Bending with the crowd

March 12, 2017
 by Paul McGowan

Sometimes we set the pace, other times we try and keep up.

Take MQA for example. As my readers know I’ve not been as big an advocate as others have. I have heard impressive demonstrations, but none that would make me run home and stop other engineering projects in its favor. Yet, it’s important to enough people that it finally made it onto the engineering schedule.

We’ll be launching both MQA and Tidal in a new, free, release of the Bridge II firmware in April. Owners of PWD, DirectStream, DirectStream Juniors (with Bridge II installed) will now be able to stream Tidal and decode MQA.

There will also be a new update for both Ted Smith designed DACs—DirectStream and DirectStream Junior. Ted’s done some rather wonderful work on improving sound quality, yet again, and this is very exciting. A new mountaintop to name!

What truly excites me is the fact that with both products, our DACs and Network Bridge, we can transform both their functions as well as sound quality to thousands of owners through a free download.

Perhaps bending to the crowd is ok sometimes.

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49 comments on “Bending with the crowd”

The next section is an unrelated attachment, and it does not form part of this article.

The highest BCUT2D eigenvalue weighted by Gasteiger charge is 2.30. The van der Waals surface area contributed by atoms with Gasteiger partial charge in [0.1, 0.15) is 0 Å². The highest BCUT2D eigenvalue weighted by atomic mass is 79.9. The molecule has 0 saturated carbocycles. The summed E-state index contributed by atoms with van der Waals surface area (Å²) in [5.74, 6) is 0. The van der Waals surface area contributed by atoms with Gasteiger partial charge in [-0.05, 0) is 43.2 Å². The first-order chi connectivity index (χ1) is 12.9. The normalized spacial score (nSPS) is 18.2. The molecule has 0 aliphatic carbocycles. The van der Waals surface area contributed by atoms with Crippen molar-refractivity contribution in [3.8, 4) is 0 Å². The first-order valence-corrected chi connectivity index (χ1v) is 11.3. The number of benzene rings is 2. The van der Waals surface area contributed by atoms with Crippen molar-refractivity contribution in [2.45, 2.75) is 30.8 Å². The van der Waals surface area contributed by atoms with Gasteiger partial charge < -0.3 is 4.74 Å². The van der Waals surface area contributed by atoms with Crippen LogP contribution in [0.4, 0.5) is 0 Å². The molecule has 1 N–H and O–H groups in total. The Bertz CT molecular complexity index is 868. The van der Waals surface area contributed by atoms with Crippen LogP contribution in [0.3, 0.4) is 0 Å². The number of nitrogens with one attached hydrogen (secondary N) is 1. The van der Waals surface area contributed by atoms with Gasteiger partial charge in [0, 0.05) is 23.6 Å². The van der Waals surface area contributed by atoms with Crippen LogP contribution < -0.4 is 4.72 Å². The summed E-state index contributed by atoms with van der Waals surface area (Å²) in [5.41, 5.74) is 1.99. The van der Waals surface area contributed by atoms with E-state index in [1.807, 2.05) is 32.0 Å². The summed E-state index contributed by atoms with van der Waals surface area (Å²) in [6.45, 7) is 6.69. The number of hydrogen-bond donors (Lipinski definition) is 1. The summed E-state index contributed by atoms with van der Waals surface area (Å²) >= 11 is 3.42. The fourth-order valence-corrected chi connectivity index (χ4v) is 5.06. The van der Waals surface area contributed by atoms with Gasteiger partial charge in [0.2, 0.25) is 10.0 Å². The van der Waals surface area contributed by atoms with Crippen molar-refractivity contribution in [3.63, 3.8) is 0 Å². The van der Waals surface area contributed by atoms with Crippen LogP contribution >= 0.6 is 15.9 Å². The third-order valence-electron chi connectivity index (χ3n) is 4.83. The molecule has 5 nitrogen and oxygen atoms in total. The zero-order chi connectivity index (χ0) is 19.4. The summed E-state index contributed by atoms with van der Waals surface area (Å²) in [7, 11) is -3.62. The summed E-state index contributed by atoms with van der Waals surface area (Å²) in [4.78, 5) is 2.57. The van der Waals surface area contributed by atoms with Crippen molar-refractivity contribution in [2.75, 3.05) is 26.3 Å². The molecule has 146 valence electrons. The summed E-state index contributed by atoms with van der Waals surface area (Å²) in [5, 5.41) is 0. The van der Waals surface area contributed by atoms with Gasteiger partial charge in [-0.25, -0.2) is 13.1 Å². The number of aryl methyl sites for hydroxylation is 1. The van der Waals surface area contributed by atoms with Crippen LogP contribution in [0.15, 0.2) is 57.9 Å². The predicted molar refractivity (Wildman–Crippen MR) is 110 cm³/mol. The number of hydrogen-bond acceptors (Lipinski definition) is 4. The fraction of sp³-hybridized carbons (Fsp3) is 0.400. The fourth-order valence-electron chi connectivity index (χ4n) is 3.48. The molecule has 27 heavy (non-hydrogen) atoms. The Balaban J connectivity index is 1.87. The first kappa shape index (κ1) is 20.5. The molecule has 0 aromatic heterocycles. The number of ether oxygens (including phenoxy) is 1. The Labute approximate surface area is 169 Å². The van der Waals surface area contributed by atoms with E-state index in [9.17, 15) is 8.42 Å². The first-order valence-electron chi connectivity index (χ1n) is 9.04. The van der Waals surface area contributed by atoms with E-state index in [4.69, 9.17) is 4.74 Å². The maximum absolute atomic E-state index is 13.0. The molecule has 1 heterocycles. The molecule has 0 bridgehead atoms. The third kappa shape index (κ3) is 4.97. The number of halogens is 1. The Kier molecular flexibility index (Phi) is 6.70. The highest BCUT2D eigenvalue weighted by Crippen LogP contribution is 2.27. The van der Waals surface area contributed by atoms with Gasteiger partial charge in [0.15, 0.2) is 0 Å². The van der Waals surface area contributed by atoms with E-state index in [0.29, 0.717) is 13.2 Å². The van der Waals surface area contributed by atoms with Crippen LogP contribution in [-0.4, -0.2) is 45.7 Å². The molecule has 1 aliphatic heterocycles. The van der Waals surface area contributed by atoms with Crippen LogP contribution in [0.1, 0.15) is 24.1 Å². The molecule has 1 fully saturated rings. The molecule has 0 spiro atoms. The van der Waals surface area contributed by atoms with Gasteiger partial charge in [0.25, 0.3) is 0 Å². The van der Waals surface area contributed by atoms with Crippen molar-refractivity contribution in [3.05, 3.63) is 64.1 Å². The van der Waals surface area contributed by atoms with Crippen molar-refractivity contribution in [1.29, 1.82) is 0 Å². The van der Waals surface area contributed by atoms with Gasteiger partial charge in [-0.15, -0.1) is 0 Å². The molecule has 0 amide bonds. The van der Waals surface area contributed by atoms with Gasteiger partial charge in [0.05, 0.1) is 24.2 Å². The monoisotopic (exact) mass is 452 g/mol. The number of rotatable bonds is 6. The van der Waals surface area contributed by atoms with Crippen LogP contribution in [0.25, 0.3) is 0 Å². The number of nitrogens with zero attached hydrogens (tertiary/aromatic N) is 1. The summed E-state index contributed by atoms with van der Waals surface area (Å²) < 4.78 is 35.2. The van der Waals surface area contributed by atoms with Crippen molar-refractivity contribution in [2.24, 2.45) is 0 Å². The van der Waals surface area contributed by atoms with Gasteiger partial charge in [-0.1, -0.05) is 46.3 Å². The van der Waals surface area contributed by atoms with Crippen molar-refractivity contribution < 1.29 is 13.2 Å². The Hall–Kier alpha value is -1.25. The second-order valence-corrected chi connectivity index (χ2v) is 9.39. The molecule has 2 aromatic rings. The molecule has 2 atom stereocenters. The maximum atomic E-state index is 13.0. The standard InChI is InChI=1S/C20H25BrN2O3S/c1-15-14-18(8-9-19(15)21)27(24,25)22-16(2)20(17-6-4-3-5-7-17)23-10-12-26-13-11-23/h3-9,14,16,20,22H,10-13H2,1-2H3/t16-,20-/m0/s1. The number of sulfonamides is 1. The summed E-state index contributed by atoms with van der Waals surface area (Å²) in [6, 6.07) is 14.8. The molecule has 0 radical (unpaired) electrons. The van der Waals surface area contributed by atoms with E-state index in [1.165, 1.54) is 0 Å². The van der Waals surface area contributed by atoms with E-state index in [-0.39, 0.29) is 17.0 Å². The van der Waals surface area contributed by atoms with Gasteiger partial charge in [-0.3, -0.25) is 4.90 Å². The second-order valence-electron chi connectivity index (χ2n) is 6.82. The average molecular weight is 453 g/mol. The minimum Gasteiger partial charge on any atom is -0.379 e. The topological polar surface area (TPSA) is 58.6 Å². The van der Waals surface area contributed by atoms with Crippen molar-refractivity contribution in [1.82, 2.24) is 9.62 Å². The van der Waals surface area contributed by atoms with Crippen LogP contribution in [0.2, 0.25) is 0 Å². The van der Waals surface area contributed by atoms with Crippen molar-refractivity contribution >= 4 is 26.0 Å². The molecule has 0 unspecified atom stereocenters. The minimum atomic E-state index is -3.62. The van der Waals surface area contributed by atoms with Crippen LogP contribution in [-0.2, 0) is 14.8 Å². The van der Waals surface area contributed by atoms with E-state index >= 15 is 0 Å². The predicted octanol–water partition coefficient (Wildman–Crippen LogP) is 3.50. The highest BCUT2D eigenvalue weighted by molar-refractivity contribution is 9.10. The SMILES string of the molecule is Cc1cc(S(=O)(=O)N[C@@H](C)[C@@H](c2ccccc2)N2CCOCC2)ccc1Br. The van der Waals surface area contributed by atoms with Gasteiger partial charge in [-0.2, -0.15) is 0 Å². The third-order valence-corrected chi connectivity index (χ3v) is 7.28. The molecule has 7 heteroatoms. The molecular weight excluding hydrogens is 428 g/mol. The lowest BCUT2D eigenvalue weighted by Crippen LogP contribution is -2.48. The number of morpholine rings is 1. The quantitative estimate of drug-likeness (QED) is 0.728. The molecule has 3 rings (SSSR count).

1. Hi Paul,
    Your initial comments on MQA last year highlighted your concern that implementing MQA in the Directstream would require compromising performance (tweaking filters, etc). Have you found a way to avoid that, or is this “bending” you describe a performance tradeoff for giving the masses what they want?

    1. JM – that’s been addressed in other threads – the implementation is not in hardware, which causes the compromises Paul discussed. This is a “partial unfolding” sort of deal in software, as I understand it, so not a full, end-to-end MQA hardware implementation. So the benefit of the ability to stream it in Tidal to the Bridge II, without the sonic drawbacks Paul found — though not a “full” implementation.